religion, christianity, articles
Calvinism, John Calvin, John Wesley, inherent depravity, election, irresistible grace, perseverance

What is Calvinism?

By Jerry C. Brewer

religion, articles, christianity

John Calvin, born in Noyon, France, July 10, 1509, devoted his life to theological pursuits. In 1536 he published his views on man's redemption in a volume entitled the Institutes of the Christian Religion. As a leader in the Reformation, Calvin wielded a tremendous influence and his philosophy was warmly received by the Protestant world because it attacked many of the peculiarities of the Church of Rome. The enthusiasm with which his views were accepted by Protestants is paradoxical since many of them were borrowed from Augustine, the Catholic bishop of Hyppo (354-430).

Resting upon the premise of inherent total depravity, Calvinism is a system of error, derived from Catholicism, and woven into the fabric of almost every Protestant denomination in the 20th century. It has influenced false systems ranging from the Southern Baptist Church to Pentecostalism.

Calvinism was the driving force behind the religion of the Puritans, accepted by the Church of England, formed the basis for the Presbyterians in Scotland and finds devotees in America from the Assembly of God and Nazarene Churches to Promise Keepers and the 700 Club.

While Calvin's views aren't all accepted as he first propounded them, most are accepted by Protestant bodies in some form or another. Strict Calvinism, as we know it today, was defined by the Synod of Dort in 1618. Convened on November 13, the Synod crystallized Calvin's views into the form that is preached and practiced by much of the Protestant world.

Even among churches of Christ we are troubled by some tenets of Calvinism. Especially Calvin's teachings that one's daily activities are guided by the Holy Spirit. The basic error in all of this is that Calvinism, and all of its mutations, denies the free-will of man and the power of the gospel to save (Rom. 1:16-17).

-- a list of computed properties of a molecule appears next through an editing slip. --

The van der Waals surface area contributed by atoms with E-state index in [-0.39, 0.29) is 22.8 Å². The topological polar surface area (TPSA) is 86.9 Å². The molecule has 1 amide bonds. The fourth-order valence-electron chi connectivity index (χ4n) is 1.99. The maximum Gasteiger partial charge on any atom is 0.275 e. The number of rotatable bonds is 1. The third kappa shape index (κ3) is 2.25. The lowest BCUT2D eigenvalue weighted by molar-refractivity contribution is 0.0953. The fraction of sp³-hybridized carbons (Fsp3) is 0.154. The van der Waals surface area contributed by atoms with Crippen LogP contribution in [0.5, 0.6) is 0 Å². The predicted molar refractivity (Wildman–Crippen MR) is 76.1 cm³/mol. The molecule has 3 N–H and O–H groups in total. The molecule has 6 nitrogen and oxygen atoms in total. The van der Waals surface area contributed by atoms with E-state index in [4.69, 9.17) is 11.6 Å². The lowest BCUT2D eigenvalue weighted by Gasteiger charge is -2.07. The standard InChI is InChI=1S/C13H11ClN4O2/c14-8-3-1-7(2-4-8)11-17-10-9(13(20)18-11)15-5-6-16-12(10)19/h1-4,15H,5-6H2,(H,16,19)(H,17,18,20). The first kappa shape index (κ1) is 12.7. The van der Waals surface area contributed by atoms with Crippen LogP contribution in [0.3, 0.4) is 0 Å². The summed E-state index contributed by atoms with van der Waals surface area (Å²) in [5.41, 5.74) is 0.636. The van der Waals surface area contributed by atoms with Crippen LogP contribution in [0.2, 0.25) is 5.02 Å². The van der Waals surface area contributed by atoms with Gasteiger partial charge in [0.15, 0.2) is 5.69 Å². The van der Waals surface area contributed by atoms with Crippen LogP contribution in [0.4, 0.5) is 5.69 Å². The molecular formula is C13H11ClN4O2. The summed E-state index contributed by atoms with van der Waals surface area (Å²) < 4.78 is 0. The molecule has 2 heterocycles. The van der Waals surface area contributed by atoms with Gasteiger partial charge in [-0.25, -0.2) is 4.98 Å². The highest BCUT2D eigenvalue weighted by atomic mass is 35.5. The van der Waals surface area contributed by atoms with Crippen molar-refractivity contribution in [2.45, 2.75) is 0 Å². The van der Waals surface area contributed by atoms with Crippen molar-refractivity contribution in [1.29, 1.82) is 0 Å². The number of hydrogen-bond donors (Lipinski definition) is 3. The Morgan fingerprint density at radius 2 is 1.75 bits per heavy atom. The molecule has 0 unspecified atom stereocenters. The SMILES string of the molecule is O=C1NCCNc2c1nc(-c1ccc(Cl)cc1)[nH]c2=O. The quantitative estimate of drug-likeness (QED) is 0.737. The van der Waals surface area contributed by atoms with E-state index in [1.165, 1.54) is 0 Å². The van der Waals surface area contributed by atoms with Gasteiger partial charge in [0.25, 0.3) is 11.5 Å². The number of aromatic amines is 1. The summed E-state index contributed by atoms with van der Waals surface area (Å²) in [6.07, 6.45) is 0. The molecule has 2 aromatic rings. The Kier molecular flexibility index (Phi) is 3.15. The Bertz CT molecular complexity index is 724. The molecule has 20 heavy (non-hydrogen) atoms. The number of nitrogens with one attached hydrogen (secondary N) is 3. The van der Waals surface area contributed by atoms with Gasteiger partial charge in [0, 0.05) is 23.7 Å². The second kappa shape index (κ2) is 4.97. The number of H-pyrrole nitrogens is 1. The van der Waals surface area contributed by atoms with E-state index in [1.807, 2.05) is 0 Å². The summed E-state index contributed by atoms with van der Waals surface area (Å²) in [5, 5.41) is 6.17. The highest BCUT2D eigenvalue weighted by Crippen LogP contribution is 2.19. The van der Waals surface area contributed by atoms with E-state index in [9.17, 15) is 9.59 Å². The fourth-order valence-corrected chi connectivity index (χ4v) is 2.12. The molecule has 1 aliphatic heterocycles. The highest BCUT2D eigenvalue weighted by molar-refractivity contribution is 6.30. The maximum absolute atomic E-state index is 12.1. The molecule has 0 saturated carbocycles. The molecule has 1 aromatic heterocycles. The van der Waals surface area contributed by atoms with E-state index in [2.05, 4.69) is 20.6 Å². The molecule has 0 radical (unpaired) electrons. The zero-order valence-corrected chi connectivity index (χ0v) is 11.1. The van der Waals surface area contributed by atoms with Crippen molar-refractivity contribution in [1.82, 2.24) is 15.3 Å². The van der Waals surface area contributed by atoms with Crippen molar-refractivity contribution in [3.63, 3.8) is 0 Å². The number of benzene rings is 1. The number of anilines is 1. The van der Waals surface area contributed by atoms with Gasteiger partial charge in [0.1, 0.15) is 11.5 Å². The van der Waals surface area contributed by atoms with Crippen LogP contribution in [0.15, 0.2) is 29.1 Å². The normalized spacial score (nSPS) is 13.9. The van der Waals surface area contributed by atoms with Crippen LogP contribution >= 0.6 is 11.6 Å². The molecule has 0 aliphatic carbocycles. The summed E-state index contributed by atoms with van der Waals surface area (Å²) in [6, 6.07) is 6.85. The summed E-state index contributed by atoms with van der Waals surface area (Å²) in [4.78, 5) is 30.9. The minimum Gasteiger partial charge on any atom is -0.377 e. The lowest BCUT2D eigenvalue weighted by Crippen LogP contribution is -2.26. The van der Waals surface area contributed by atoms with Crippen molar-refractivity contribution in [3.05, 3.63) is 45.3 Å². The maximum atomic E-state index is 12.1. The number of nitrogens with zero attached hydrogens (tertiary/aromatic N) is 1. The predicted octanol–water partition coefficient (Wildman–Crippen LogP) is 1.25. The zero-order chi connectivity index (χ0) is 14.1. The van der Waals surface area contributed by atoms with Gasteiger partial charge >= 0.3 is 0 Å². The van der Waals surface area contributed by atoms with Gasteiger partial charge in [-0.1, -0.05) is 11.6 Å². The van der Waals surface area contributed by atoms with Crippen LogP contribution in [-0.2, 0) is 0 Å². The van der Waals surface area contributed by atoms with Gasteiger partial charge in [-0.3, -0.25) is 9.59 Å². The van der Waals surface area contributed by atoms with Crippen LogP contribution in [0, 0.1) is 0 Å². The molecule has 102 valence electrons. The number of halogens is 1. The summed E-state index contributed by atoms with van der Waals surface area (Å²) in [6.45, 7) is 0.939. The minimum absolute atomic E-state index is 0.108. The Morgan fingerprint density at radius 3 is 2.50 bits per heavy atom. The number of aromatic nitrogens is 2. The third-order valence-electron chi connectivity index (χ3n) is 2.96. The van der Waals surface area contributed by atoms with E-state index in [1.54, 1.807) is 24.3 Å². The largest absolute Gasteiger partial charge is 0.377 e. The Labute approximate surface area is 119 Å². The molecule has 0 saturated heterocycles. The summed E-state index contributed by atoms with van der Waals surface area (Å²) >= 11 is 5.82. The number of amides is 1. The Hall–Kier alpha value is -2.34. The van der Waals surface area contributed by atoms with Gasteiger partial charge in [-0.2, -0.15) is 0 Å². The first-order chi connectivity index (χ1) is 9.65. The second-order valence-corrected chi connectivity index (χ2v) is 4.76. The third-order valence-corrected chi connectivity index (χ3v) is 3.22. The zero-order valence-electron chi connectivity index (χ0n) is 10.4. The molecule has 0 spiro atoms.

Three points of error form the basis of Calvin's views. These "theological triplets" are so constituted that they must stand or fall together. If one is true, they are all true. If one is false, all are false.

Of Inherent Depravity:

All men are conceived in sin, and born the children of wrath, indisposed to all saving good, propense to evil, dead in sin, and the slaves of sin; and without the regenerating grace of the Holy Spirit, they neither are willing nor able to return to God.

Of Election and Irresistible Grace:

[E]lection is the immutable purpose of God, by which, before the foundations of the world were laid, he chose, out of the whole human race, fallen by their own fault from their primeval integrity into sin and destruction, according to the most free good pleasure of his own will, and of mere grace, a certain number of men, neither better nor worthier than others, but lying in the same misery with the rest; to salvation in Christ.... Moreover ... some are non-elect, or passed by, in the eternal election of God, whom truly God, from most free, just, irreprehensible, and immutable good pleasure decreed to leave in the common condemn and eternally punish them, to the manifestation of his own justice.

Of Perseverance: